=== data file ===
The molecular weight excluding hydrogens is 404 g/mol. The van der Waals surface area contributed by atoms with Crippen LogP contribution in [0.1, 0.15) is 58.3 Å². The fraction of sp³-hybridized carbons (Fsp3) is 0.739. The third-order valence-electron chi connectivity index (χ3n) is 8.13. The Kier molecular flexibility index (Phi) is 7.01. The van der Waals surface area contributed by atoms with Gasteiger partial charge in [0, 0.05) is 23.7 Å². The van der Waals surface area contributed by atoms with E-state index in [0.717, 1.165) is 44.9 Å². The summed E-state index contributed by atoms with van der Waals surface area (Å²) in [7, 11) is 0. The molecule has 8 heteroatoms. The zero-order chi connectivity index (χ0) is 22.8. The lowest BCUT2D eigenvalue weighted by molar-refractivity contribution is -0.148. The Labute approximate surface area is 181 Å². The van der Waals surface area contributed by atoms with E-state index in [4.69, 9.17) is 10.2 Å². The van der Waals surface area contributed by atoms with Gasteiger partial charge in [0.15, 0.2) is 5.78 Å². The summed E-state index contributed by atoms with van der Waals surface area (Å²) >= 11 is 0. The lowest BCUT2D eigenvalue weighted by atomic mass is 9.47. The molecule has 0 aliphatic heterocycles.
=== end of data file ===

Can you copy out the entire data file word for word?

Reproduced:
The molecular weight excluding hydrogens is 404 g/mol. The van der Waals surface area contributed by atoms with Crippen LogP contribution in [0.1, 0.15) is 58.3 Å². The fraction of sp³-hybridized carbons (Fsp3) is 0.739. The third-order valence-electron chi connectivity index (χ3n) is 8.13. The Kier molecular flexibility index (Phi) is 7.01. The van der Waals surface area contributed by atoms with Gasteiger partial charge in [0, 0.05) is 23.7 Å². The van der Waals surface area contributed by atoms with E-state index in [0.717, 1.165) is 44.9 Å². The summed E-state index contributed by atoms with van der Waals surface area (Å²) in [7, 11) is 0. The molecule has 8 heteroatoms. The zero-order chi connectivity index (χ0) is 22.8. The lowest BCUT2D eigenvalue weighted by molar-refractivity contribution is -0.148. The Labute approximate surface area is 181 Å². The van der Waals surface area contributed by atoms with E-state index in [4.69, 9.17) is 10.2 Å². The van der Waals surface area contributed by atoms with Gasteiger partial charge in [0.15, 0.2) is 5.78 Å². The summed E-state index contributed by atoms with van der Waals surface area (Å²) >= 11 is 0. The lowest BCUT2D eigenvalue weighted by atomic mass is 9.47. The molecule has 0 aliphatic heterocycles.